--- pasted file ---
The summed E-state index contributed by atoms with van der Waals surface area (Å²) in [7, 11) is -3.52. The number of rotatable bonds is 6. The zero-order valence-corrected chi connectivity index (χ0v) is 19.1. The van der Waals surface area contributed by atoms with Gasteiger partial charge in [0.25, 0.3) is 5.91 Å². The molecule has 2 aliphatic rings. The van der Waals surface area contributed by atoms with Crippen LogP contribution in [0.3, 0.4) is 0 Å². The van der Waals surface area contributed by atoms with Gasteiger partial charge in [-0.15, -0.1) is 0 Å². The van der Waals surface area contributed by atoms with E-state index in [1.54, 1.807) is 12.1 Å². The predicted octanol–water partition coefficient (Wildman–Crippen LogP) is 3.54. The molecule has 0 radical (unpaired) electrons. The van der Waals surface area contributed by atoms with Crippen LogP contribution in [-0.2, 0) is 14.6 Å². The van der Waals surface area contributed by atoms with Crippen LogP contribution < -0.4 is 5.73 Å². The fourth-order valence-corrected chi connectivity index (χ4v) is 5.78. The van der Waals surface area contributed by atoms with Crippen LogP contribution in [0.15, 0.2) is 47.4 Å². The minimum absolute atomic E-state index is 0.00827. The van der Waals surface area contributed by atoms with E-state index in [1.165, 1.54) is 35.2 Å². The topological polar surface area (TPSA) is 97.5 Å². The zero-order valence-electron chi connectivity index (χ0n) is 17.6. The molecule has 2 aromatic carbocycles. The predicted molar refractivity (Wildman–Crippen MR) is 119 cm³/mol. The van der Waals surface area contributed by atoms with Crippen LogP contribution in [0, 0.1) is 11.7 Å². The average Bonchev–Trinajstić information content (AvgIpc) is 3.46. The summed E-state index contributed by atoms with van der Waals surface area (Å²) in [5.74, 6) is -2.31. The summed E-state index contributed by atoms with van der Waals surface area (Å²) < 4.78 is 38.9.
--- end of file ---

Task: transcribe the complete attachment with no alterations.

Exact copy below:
The summed E-state index contributed by atoms with van der Waals surface area (Å²) in [7, 11) is -3.52. The number of rotatable bonds is 6. The zero-order valence-corrected chi connectivity index (χ0v) is 19.1. The van der Waals surface area contributed by atoms with Gasteiger partial charge in [0.25, 0.3) is 5.91 Å². The molecule has 2 aliphatic rings. The van der Waals surface area contributed by atoms with Crippen LogP contribution in [0.3, 0.4) is 0 Å². The van der Waals surface area contributed by atoms with Gasteiger partial charge in [-0.15, -0.1) is 0 Å². The van der Waals surface area contributed by atoms with E-state index in [1.54, 1.807) is 12.1 Å². The predicted octanol–water partition coefficient (Wildman–Crippen LogP) is 3.54. The molecule has 0 radical (unpaired) electrons. The van der Waals surface area contributed by atoms with Crippen LogP contribution in [-0.2, 0) is 14.6 Å². The van der Waals surface area contributed by atoms with Crippen LogP contribution < -0.4 is 5.73 Å². The fourth-order valence-corrected chi connectivity index (χ4v) is 5.78. The van der Waals surface area contributed by atoms with Crippen LogP contribution in [0.15, 0.2) is 47.4 Å². The minimum absolute atomic E-state index is 0.00827. The van der Waals surface area contributed by atoms with E-state index in [1.165, 1.54) is 35.2 Å². The topological polar surface area (TPSA) is 97.5 Å². The zero-order valence-electron chi connectivity index (χ0n) is 17.6. The molecule has 2 aromatic carbocycles. The predicted molar refractivity (Wildman–Crippen MR) is 119 cm³/mol. The van der Waals surface area contributed by atoms with Crippen LogP contribution in [0, 0.1) is 11.7 Å². The average Bonchev–Trinajstić information content (AvgIpc) is 3.46. The summed E-state index contributed by atoms with van der Waals surface area (Å²) in [5.74, 6) is -2.31. The summed E-state index contributed by atoms with van der Waals surface area (Å²) < 4.78 is 38.9.